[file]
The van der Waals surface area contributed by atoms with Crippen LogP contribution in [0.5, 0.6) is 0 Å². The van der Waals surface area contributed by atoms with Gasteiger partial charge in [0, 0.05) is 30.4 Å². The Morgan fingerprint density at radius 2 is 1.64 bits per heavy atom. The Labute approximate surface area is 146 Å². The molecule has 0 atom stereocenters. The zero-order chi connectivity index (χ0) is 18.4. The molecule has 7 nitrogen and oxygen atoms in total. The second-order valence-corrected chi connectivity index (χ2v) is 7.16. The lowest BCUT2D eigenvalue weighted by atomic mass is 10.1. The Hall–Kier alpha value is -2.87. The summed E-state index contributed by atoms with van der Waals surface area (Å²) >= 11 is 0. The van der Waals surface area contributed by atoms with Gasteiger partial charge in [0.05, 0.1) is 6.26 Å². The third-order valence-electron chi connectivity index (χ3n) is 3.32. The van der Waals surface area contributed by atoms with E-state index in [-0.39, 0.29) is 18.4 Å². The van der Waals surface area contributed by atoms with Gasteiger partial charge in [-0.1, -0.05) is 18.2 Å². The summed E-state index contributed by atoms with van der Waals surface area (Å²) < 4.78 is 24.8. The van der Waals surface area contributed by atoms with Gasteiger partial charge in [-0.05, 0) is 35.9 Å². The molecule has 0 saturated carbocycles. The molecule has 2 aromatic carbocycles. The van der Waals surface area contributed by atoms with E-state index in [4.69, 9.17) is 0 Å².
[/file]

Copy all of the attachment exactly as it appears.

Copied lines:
The van der Waals surface area contributed by atoms with Crippen LogP contribution in [0.5, 0.6) is 0 Å². The van der Waals surface area contributed by atoms with Gasteiger partial charge in [0, 0.05) is 30.4 Å². The Morgan fingerprint density at radius 2 is 1.64 bits per heavy atom. The Labute approximate surface area is 146 Å². The molecule has 0 atom stereocenters. The zero-order chi connectivity index (χ0) is 18.4. The molecule has 7 nitrogen and oxygen atoms in total. The second-order valence-corrected chi connectivity index (χ2v) is 7.16. The lowest BCUT2D eigenvalue weighted by atomic mass is 10.1. The Hall–Kier alpha value is -2.87. The summed E-state index contributed by atoms with van der Waals surface area (Å²) >= 11 is 0. The van der Waals surface area contributed by atoms with Gasteiger partial charge in [0.05, 0.1) is 6.26 Å². The third-order valence-electron chi connectivity index (χ3n) is 3.32. The van der Waals surface area contributed by atoms with E-state index in [-0.39, 0.29) is 18.4 Å². The van der Waals surface area contributed by atoms with Gasteiger partial charge in [-0.1, -0.05) is 18.2 Å². The summed E-state index contributed by atoms with van der Waals surface area (Å²) < 4.78 is 24.8. The van der Waals surface area contributed by atoms with Gasteiger partial charge in [-0.05, 0) is 35.9 Å². The molecule has 0 saturated carbocycles. The molecule has 2 aromatic carbocycles. The van der Waals surface area contributed by atoms with E-state index in [4.69, 9.17) is 0 Å².